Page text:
Reviewed by: HU Medical Review Board | Last reviewed: June 2023 | Last updated: August 2023
Neuromyelitis optica spectrum disorder (NMOSD) is a demyelinating disorder. This means it damages the protective coating of nerve cells, which is called myelin. NMOSD is characterized by attacks of damage usually showing up as inflammation of the nerve bundles in the eye (optic neuritis) or spinal cord (transverse myelitis).1
Acute (immediate, short-term) treatment for NMOSD is used to decrease symptoms of the disease when they happen. Acute treatment includes high-dose steroids and plasma exchange (PLEX).2
High-dose steroids also help limit long-term, irreversible damage to the spinal cord during an NMOSD attack that includes transverse myelitis.4
Examples of steroids
There are many different types of steroids available. The most common steroid used for NMOSD is intravenous (in the vein, or IV) Solu-medrol (methylprednisolone). Oral (swallowed pill) steroids may be prescribed after IV therapy. Prednisone and prednisolone are commonly prescribed oral steroids.2,5,6
What are the possible side effects of steroids?
Because steroids act to suppress the immune system, this treatment increases the risk for infection but typically only when used for longer periods of time. This is dangerous and can be life-threatening. Additional side effects of steroids can occur. Some are linked to short-term use, while others only appear with prolonged steroid therapy. These side effects may include:3,5,6
- Fluid retention
- High blood pressure
- Mental effects, like mood swings, behavior changes, confusion
- Round appearance to the face (moon face)
- Weakening of bones (osteoporosis), which increases the risk for fractures
- High blood sugar, which can cause or worsen diabetes
- Weight gain
- Increased pressure in the eye (glaucoma)
- Decreased adrenal gland hormone, which can lead to severe tiredness (fatigue), muscle weakness, loss of appetite
Things to know about steroids
It is difficult to predict how fast or how completely steroids will work for each person. Steroids may or may not be effective for some people.
The decision to continue steroids or add a new treatment is based on your symptoms and MRI findings. Steroids may be continued in pill form for a period of time after IV therapy.3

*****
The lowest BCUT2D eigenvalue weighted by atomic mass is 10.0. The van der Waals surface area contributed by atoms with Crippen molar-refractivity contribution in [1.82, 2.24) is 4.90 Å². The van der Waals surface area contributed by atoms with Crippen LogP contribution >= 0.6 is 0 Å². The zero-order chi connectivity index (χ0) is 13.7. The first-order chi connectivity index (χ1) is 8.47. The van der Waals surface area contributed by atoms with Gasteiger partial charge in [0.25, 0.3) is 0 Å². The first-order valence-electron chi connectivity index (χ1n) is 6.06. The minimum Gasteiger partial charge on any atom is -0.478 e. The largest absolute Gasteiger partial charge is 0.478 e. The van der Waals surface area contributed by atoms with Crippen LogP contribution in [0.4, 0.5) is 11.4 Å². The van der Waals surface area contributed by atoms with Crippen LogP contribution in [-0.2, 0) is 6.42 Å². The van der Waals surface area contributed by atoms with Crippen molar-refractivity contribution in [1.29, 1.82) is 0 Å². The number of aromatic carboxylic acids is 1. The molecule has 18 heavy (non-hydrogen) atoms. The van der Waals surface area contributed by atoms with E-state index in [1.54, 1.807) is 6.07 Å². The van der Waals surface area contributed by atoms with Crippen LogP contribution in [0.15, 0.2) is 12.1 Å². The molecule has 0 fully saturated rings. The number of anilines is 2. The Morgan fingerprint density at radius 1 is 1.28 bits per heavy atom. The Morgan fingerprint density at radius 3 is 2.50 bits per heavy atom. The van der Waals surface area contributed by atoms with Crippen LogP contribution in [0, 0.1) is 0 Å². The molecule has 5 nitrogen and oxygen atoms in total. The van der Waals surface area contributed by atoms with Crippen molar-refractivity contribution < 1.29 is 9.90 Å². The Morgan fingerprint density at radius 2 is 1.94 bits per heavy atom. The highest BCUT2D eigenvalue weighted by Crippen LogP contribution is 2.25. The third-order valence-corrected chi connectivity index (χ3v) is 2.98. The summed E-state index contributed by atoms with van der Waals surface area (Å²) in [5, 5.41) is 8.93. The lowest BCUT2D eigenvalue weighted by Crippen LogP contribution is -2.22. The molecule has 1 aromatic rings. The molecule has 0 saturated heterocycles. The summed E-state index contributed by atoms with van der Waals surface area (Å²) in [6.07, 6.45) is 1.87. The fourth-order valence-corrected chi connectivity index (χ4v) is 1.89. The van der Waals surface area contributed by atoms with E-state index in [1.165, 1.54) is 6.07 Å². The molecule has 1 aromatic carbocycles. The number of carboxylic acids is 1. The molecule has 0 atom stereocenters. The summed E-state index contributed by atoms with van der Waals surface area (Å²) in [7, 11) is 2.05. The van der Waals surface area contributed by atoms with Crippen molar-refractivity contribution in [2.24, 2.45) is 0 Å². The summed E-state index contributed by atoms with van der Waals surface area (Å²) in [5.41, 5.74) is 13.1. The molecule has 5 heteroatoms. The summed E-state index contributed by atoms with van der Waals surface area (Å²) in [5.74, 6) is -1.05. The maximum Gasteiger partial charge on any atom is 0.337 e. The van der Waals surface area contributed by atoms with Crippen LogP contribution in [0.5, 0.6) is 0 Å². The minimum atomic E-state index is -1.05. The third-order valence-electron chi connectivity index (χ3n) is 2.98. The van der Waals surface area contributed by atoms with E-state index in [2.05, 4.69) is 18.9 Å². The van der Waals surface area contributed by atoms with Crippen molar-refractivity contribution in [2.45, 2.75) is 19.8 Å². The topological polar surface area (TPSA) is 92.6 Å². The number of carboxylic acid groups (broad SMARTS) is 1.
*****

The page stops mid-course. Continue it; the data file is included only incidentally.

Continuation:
Steroids are used in NMOSD to speed improvement of symptoms from an attack. Given their long-term side effects, high-dose steroids are not an ideal long-term therapy to prevent further attacks of the disease. Because of this, your doctor will prescribe other drugs and treatment to help prevent attacks and further nerve damage. Low-dose steroids may be needed for long-term therapy. Talk to your doctor about your treatment plan, as well as the risks and benefits of all drugs.3,6
What is plasma exchange (plasmapheresis or PLEX)?
Antibodies are proteins in your body that normally protect you from different germs that can make you sick. In autoimmune diseases such as NMOSD, some antibodies mistake healthy cells for harmful ones and attack them. This leads to various damage and symptoms, depending on the location of the attack.7
In NMOSD, the antibody AQP4-IgG (AQP4-IgG) can result in damage to the myelin on nerve cells and nerve cells themselves in the optic nerve, spinal cord, and brain. While many people with NMOSD have AQP4-IgG in their blood, 1 in 4 people do not. This adds to the complexity of the disease.8,9
Blood is made up of different components, including the blood cells (red blood cells, white blood cells, and platelets) and the fluid the blood cells move through, called plasma. Plasma also carries products your body uses to fight infection (including antibodies), as well as other molecules and products.
Plasma exchange (PLEX) may be an effective treatment in people with NMOSD who have sudden, severe attacks that do not respond to high-dose IV steroids. PLEX involves removing blood and plasma through a large IV and using a machine to separate the blood cells from the plasma. Blood cells are then mixed with a replacement solution and returned to the body.10,11
PLEX removes AQP4-IgG antibodies and other harmful immune system components.11
Studies have shown that PLEX may improve NMOSD symptoms during an acute attack. However, this treatment should be started early for it to be effective.11
What are the possible side effects of plasma exchange?
Plasma exchange is a common procedure. Like other procedures, PLEX can have possible side effects. Side effects of PLEX relate to fluid and blood balance problems. These may include:12
- Muscle spasms
- Tingling in fingers or toes
- Itching and rash (urticaria)
- Blood pressure problems
- Belly pain, nausea, and vomiting
- Allergic reaction
- Low potassium, calcium, or clotting factors in the blood
Things to know about plasma exchange
Plasma exchange can affect the levels of drugs in your body. Talk to your doctor about your current drug regimen and what changes you may need to take before or after the procedure.12,13
An IV catheter will need to be placed in your arm or neck. You may have discomfort or bruising at the insertion site. You may be instructed to keep your arm propped on a pillow during the procedure. You may have to squeeze and release your fist (pump your fist) to help promote blood flow.13
While plasma exchange may help NMOSD symptoms during an attack, it does not cure the disease. Plasma exchange may be part of your treatment plan. Talk to your doctor about the various treatment options you have.13